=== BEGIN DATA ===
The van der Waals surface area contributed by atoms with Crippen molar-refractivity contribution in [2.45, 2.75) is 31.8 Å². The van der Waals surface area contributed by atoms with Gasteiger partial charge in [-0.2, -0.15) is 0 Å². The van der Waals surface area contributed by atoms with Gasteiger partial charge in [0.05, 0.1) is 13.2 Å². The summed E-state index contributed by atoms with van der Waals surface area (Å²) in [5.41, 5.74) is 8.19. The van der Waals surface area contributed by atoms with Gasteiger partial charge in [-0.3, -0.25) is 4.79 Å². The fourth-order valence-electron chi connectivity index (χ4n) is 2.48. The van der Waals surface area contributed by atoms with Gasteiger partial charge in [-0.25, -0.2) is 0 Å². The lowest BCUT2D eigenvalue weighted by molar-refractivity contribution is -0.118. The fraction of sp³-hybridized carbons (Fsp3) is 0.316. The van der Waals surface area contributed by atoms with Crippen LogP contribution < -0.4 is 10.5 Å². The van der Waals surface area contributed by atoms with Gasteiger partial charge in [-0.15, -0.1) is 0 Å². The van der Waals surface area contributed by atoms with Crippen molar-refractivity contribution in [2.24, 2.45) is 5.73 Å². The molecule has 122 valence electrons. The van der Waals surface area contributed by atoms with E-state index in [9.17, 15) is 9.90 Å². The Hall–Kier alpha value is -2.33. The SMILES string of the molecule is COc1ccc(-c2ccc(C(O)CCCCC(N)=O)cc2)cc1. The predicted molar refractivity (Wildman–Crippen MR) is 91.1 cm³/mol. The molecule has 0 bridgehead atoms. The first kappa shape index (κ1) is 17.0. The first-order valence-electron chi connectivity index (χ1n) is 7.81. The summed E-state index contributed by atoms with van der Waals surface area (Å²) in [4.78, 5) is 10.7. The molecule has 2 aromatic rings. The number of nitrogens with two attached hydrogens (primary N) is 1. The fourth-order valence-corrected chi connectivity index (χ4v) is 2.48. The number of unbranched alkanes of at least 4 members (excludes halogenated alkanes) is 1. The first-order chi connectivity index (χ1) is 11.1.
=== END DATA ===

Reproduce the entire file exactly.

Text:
The van der Waals surface area contributed by atoms with Crippen molar-refractivity contribution in [2.45, 2.75) is 31.8 Å². The van der Waals surface area contributed by atoms with Gasteiger partial charge in [-0.2, -0.15) is 0 Å². The van der Waals surface area contributed by atoms with Gasteiger partial charge in [0.05, 0.1) is 13.2 Å². The summed E-state index contributed by atoms with van der Waals surface area (Å²) in [5.41, 5.74) is 8.19. The van der Waals surface area contributed by atoms with Gasteiger partial charge in [-0.3, -0.25) is 4.79 Å². The fourth-order valence-electron chi connectivity index (χ4n) is 2.48. The van der Waals surface area contributed by atoms with Gasteiger partial charge in [-0.25, -0.2) is 0 Å². The lowest BCUT2D eigenvalue weighted by molar-refractivity contribution is -0.118. The fraction of sp³-hybridized carbons (Fsp3) is 0.316. The van der Waals surface area contributed by atoms with Crippen LogP contribution < -0.4 is 10.5 Å². The van der Waals surface area contributed by atoms with Gasteiger partial charge in [-0.15, -0.1) is 0 Å². The van der Waals surface area contributed by atoms with Crippen molar-refractivity contribution in [2.24, 2.45) is 5.73 Å². The molecule has 122 valence electrons. The van der Waals surface area contributed by atoms with E-state index in [9.17, 15) is 9.90 Å². The Hall–Kier alpha value is -2.33. The SMILES string of the molecule is COc1ccc(-c2ccc(C(O)CCCCC(N)=O)cc2)cc1. The predicted molar refractivity (Wildman–Crippen MR) is 91.1 cm³/mol. The molecule has 0 bridgehead atoms. The first kappa shape index (κ1) is 17.0. The first-order valence-electron chi connectivity index (χ1n) is 7.81. The summed E-state index contributed by atoms with van der Waals surface area (Å²) in [4.78, 5) is 10.7. The molecule has 2 aromatic rings. The number of nitrogens with two attached hydrogens (primary N) is 1. The fourth-order valence-corrected chi connectivity index (χ4v) is 2.48. The number of unbranched alkanes of at least 4 members (excludes halogenated alkanes) is 1. The first-order chi connectivity index (χ1) is 11.1.